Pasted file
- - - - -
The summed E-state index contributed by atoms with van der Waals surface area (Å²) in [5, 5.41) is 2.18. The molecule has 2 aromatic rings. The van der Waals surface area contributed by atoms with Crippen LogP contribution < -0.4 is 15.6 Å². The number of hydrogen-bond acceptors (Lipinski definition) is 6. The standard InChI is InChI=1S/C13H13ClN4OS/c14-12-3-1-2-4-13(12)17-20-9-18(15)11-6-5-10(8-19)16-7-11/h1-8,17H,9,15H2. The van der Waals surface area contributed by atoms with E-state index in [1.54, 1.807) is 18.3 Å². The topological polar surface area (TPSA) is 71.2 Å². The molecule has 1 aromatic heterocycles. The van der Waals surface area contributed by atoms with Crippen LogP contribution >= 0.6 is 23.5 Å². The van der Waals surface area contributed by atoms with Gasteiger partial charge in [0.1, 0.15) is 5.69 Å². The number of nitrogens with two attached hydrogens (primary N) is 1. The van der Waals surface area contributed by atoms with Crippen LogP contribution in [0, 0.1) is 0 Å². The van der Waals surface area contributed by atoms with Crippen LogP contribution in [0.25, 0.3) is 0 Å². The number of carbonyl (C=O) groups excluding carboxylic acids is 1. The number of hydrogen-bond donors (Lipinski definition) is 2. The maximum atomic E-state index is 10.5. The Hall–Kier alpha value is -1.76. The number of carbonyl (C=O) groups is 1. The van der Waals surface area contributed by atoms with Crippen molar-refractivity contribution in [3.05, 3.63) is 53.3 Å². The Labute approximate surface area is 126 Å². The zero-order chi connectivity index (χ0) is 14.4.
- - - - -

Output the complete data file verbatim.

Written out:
The summed E-state index contributed by atoms with van der Waals surface area (Å²) in [5, 5.41) is 2.18. The molecule has 2 aromatic rings. The van der Waals surface area contributed by atoms with Crippen LogP contribution < -0.4 is 15.6 Å². The number of hydrogen-bond acceptors (Lipinski definition) is 6. The standard InChI is InChI=1S/C13H13ClN4OS/c14-12-3-1-2-4-13(12)17-20-9-18(15)11-6-5-10(8-19)16-7-11/h1-8,17H,9,15H2. The van der Waals surface area contributed by atoms with E-state index in [1.54, 1.807) is 18.3 Å². The topological polar surface area (TPSA) is 71.2 Å². The molecule has 1 aromatic heterocycles. The van der Waals surface area contributed by atoms with Crippen LogP contribution >= 0.6 is 23.5 Å². The van der Waals surface area contributed by atoms with Gasteiger partial charge in [0.1, 0.15) is 5.69 Å². The number of nitrogens with two attached hydrogens (primary N) is 1. The van der Waals surface area contributed by atoms with Crippen LogP contribution in [0, 0.1) is 0 Å². The van der Waals surface area contributed by atoms with Crippen LogP contribution in [0.25, 0.3) is 0 Å². The number of carbonyl (C=O) groups excluding carboxylic acids is 1. The number of hydrogen-bond donors (Lipinski definition) is 2. The maximum atomic E-state index is 10.5. The Hall–Kier alpha value is -1.76. The number of carbonyl (C=O) groups is 1. The van der Waals surface area contributed by atoms with Crippen molar-refractivity contribution in [3.05, 3.63) is 53.3 Å². The Labute approximate surface area is 126 Å². The zero-order chi connectivity index (χ0) is 14.4.